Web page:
In terms of the relation between depression and total cholesterol, the data in this study showed that total cholesterol has a positive correlation with depression. Similar results were obtained by Tanskanen et al. (2000), who found a positive relationship between high serum total cholesterol levels and depression.
Also, this was confirmed through another study that hypothesized that depression is a kind of chronic stress; this stress response system is indirectly linked to proinflammatory signaling. The stress response involves the release of tumor necrosis factor-α and interleukin-6, which increase the release of corticotropin releasing hormone, adrenocorticotropic hormone, and cortisol by acting directly on hypothalamic and pituitary cells. Dysregulation of the hypothalamic–pituitary–adrenal axis is an important finding associated with depressive behavior (Yekta et al., 2010).
In addition, several reports in the literature have suggested that vascular risk factors such as smoking, hypertension, and increased serum cholesterol play a putative role in the etiology of depression. There is also neuropathological evidence for an excess of atheromatous disease in the aortic and cerebral vessels in late life depression (Thomas et al., 2001). On the basis of these findings, several researchers have postulated a ‘vascular depression’ hypothesis (Alexopoulos et al., 1997); this hypothesis argues that for a subset of patients, depression may be caused by cerebrovascular disease manifesting as small lacunae in the subcortical gray and the white matter. These lesions would then disrupt the prefrontal systems related to mood regulation or the white matter pathways connecting these areas with other parts of the brain (George et al., 2004).
Moreover, antidepressant medications are often associated with weight gain and metabolic abnormalities in vulnerable patients (Pratap et al., 2006).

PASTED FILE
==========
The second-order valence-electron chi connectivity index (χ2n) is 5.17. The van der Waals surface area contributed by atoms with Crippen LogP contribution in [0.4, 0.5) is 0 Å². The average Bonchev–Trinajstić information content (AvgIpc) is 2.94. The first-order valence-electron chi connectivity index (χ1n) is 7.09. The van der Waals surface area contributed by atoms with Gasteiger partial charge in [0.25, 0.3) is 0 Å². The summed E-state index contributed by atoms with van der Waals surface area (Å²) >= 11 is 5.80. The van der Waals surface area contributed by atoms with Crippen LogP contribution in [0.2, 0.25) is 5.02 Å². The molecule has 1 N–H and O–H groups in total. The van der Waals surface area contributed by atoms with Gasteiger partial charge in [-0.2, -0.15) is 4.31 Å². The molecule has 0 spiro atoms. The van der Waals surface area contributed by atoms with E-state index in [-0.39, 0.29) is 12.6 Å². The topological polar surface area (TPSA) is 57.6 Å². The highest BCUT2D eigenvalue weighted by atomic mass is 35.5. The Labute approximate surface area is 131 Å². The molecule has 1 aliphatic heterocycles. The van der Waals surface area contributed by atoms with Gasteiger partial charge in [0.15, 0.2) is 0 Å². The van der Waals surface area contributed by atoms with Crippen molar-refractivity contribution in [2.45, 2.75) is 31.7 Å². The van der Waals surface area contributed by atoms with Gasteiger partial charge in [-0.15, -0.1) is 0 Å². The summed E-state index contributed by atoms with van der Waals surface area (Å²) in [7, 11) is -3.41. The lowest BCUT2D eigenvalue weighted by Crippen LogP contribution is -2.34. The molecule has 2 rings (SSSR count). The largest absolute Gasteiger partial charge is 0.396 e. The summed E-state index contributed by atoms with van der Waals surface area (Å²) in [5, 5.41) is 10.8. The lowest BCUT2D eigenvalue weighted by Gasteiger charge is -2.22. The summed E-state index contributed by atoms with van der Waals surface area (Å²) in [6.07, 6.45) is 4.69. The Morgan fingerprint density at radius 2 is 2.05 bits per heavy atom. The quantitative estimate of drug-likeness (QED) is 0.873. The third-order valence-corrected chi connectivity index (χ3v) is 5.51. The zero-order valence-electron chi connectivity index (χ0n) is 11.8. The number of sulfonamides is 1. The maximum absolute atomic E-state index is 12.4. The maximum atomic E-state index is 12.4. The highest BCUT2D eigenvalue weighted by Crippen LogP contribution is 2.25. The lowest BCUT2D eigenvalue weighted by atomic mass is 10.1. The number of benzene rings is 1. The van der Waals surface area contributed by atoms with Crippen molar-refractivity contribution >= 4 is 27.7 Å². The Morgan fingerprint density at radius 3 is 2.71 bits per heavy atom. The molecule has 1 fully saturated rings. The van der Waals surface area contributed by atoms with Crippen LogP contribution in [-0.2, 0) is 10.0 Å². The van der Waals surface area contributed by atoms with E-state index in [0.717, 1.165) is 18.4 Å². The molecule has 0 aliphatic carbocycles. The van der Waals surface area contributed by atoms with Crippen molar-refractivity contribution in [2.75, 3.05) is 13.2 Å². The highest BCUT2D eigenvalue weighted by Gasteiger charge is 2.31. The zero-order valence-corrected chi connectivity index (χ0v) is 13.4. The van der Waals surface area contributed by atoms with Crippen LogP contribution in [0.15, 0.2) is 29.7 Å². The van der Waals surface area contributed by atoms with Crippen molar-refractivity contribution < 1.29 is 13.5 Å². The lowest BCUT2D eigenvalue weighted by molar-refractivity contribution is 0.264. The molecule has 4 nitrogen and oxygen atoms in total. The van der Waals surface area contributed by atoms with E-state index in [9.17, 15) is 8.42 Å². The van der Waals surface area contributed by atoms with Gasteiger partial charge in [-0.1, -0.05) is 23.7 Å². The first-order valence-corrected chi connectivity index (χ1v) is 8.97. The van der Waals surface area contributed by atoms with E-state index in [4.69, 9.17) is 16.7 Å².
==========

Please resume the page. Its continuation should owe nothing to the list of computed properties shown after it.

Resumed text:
However, there are a number of studies on an association between low cholesterol levels and major depression, including a large Finnish study involving over 29 000 men that assessed cholesterol levels in patients with various mood disorders including bipolar disorder, MDD, and schizoaffective disorder, and found significantly lower cholesterol levels in patients experiencing manic or depressive episodes compared with patients experiencing mixed episodes (Rafter, 2001). Low cholesterol levels have also been found to lead to an increased risk of MDD (Horsten et al., 1997).
These inconsistencies among the various reports appear to suggest that the link between plasma total cholesterol and the occurrence of depression is less straightforward than it might seem, probably because of factors such as age, other clinical conditions, nutritional factors, or other life style factors that modulate plasma lipids (Onuegbu et al., 2007).
In terms of the relation between depression and TGs, in this study, no significant relation was found between depression and TGs. This was consistent with a study carried out by David et al. (2005), who found that triglyceride levels were not significantly associated with major depression.
In contrast, depression has been linked to metabolic abnormalities, such as abdominal obesity, high blood pressure, high triglycerides, and insulin resistance (Vitaliano et al., 2002).
In terms of the relation between dementia and total cholesterol, in this study, there was a significant relation between dementia and low blood levels of total cholesterol. These results were in agreement with a study carried out by Max (1957), who found that low cholesterol resulted in increase in Alzheimer’s disease. It was found that as we get older, the level of cholesterol in our brains declines. Later studies suggested that this decline may be the cause of cognitive impairment and Alzheimer’s disease. In 1991, a paper discussing the relief of Alzheimer’s disease, asked that ‘strategies for increasing the delivery of cholesterol to the brain should be identified’ and recommended increasing fat intake (28). Another recent study found that there are conflicting evidences regarding the role of cholesterol and dyslipidemia in the evolution of AD, alteration in levels of cholesterol and HDL was related to AD (Reitz, 2013).